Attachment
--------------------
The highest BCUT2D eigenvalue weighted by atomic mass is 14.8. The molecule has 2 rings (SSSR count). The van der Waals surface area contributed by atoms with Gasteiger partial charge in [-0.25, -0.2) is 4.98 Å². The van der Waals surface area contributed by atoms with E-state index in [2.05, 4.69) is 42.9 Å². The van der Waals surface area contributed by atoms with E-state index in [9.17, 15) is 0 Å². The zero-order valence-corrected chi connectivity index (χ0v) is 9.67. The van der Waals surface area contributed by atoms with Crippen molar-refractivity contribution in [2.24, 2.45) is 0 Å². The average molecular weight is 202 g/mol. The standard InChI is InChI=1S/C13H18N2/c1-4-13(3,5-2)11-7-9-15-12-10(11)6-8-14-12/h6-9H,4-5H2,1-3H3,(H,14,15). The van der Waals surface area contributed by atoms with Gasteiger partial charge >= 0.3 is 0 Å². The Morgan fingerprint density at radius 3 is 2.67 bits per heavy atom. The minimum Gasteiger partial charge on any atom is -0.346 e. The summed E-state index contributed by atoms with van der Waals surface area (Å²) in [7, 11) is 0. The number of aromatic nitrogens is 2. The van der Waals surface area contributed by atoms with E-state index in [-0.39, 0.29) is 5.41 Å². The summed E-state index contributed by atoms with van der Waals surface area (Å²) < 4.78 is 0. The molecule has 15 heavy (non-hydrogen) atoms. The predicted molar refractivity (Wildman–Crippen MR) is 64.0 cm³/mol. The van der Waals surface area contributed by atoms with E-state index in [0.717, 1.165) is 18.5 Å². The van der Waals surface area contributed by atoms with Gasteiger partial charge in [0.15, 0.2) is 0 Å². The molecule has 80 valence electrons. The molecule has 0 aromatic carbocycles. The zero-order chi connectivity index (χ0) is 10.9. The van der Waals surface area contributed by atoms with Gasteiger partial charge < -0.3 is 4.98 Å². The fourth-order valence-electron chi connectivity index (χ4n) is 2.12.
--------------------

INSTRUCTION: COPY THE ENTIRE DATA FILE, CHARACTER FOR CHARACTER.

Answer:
The highest BCUT2D eigenvalue weighted by atomic mass is 14.8. The molecule has 2 rings (SSSR count). The van der Waals surface area contributed by atoms with Gasteiger partial charge in [-0.25, -0.2) is 4.98 Å². The van der Waals surface area contributed by atoms with E-state index in [2.05, 4.69) is 42.9 Å². The van der Waals surface area contributed by atoms with E-state index in [9.17, 15) is 0 Å². The zero-order valence-corrected chi connectivity index (χ0v) is 9.67. The van der Waals surface area contributed by atoms with Crippen molar-refractivity contribution in [2.24, 2.45) is 0 Å². The average molecular weight is 202 g/mol. The standard InChI is InChI=1S/C13H18N2/c1-4-13(3,5-2)11-7-9-15-12-10(11)6-8-14-12/h6-9H,4-5H2,1-3H3,(H,14,15). The van der Waals surface area contributed by atoms with Gasteiger partial charge >= 0.3 is 0 Å². The Morgan fingerprint density at radius 3 is 2.67 bits per heavy atom. The minimum Gasteiger partial charge on any atom is -0.346 e. The summed E-state index contributed by atoms with van der Waals surface area (Å²) in [7, 11) is 0. The number of aromatic nitrogens is 2. The van der Waals surface area contributed by atoms with E-state index in [-0.39, 0.29) is 5.41 Å². The summed E-state index contributed by atoms with van der Waals surface area (Å²) < 4.78 is 0. The molecule has 15 heavy (non-hydrogen) atoms. The predicted molar refractivity (Wildman–Crippen MR) is 64.0 cm³/mol. The van der Waals surface area contributed by atoms with E-state index in [0.717, 1.165) is 18.5 Å². The van der Waals surface area contributed by atoms with Gasteiger partial charge in [0.15, 0.2) is 0 Å². The molecule has 80 valence electrons. The molecule has 0 aromatic carbocycles. The zero-order chi connectivity index (χ0) is 10.9. The van der Waals surface area contributed by atoms with Gasteiger partial charge < -0.3 is 4.98 Å². The fourth-order valence-electron chi connectivity index (χ4n) is 2.12.